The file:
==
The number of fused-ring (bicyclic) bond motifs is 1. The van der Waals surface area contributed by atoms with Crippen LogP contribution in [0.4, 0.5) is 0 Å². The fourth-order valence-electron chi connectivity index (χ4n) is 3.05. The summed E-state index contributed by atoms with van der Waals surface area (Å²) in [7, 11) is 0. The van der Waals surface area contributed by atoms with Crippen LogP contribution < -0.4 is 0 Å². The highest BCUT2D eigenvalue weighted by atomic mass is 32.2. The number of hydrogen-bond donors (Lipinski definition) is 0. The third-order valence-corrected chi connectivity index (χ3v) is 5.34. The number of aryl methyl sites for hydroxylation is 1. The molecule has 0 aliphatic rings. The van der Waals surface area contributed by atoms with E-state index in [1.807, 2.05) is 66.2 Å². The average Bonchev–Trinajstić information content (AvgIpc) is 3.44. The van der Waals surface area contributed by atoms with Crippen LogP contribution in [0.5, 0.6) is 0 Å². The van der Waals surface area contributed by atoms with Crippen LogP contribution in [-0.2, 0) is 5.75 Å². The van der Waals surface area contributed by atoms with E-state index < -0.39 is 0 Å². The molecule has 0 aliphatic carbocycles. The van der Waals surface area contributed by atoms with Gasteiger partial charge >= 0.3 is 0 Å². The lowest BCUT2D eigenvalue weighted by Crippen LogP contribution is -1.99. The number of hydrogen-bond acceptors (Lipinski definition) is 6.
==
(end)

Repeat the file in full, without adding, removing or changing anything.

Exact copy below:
The number of fused-ring (bicyclic) bond motifs is 1. The van der Waals surface area contributed by atoms with Crippen LogP contribution in [0.4, 0.5) is 0 Å². The fourth-order valence-electron chi connectivity index (χ4n) is 3.05. The summed E-state index contributed by atoms with van der Waals surface area (Å²) in [7, 11) is 0. The van der Waals surface area contributed by atoms with Crippen LogP contribution < -0.4 is 0 Å². The highest BCUT2D eigenvalue weighted by atomic mass is 32.2. The number of hydrogen-bond donors (Lipinski definition) is 0. The third-order valence-corrected chi connectivity index (χ3v) is 5.34. The number of aryl methyl sites for hydroxylation is 1. The molecule has 0 aliphatic rings. The van der Waals surface area contributed by atoms with E-state index in [1.807, 2.05) is 66.2 Å². The average Bonchev–Trinajstić information content (AvgIpc) is 3.44. The van der Waals surface area contributed by atoms with Crippen LogP contribution in [0.5, 0.6) is 0 Å². The van der Waals surface area contributed by atoms with Crippen LogP contribution in [-0.2, 0) is 5.75 Å². The van der Waals surface area contributed by atoms with E-state index < -0.39 is 0 Å². The molecule has 0 aliphatic carbocycles. The van der Waals surface area contributed by atoms with Gasteiger partial charge >= 0.3 is 0 Å². The lowest BCUT2D eigenvalue weighted by Crippen LogP contribution is -1.99. The number of hydrogen-bond acceptors (Lipinski definition) is 6.